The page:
What use is all that fancy 3D building stuff in Google Earth? Well, for one, it can help you find out if you are in the line of site of a particular geostationary television satellite. has just created a really innovative use of Google Earth’s increasingly accurate rendering of urban cityscapes: Not only will the site calculate the direction you need to point your dish at to catch a certain satellite from your location on Earth, it will now also draw the line of sight for you in Google Earth, and show you if it cuts through nearby buildings (in which case you’d be out of luck).

Here’s how it works: Enter your address on and choose a satellite. You get back a Google Map with the relevant dish setup data.


(Move the marker to fine-tune.) But Google Maps can’t show you 3D buildings, which is why just below the map you can now open the view in Google Earth. The resulting KML file draws the exact line of sight from your location to the satellite.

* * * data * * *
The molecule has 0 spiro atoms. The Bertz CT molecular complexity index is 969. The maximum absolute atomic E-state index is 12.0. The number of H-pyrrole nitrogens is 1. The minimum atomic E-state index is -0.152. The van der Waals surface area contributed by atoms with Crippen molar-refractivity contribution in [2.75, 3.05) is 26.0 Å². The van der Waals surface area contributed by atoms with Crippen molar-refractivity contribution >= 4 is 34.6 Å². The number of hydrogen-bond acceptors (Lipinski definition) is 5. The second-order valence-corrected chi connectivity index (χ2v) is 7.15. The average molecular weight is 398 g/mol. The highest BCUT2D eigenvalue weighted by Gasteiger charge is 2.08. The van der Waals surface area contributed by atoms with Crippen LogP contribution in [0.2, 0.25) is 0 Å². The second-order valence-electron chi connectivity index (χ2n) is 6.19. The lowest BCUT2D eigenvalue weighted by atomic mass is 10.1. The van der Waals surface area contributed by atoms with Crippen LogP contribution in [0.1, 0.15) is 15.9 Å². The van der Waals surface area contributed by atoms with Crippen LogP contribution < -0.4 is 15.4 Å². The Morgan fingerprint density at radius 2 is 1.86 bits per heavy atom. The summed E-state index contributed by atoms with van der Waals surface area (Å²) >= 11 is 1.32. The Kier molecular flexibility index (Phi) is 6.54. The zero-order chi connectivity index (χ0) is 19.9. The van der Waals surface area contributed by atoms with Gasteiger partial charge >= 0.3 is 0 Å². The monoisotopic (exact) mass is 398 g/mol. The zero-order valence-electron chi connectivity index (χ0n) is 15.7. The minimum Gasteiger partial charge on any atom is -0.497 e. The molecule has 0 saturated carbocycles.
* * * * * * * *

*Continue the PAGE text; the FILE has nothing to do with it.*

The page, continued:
As you can see above, in case you wanted set up a satellite dish beside Trinity Church on Wall Street, you’d be out of luck.


You can zoom out all the way until you see the satellite yourself.

My one big feature request: I’d like to be able to set the height above ground that my dish finds itself at. Many dishes are are not at ground level but on the roof of an apartment complex, and this matters in line-of-sight calculations. Still,’s use of Google Earth is a really novel idea.

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  1. Thanks for the suggestion. Setting the dish height above ground on the website would be easy to do but the problem is when the user gets the height wrong he will need to go back and forth between the website and GE downloading new kml files until he’s happy.

    The easiest solution is to pull the end node of the line a bit further back – that way the line height at the initial location increases.

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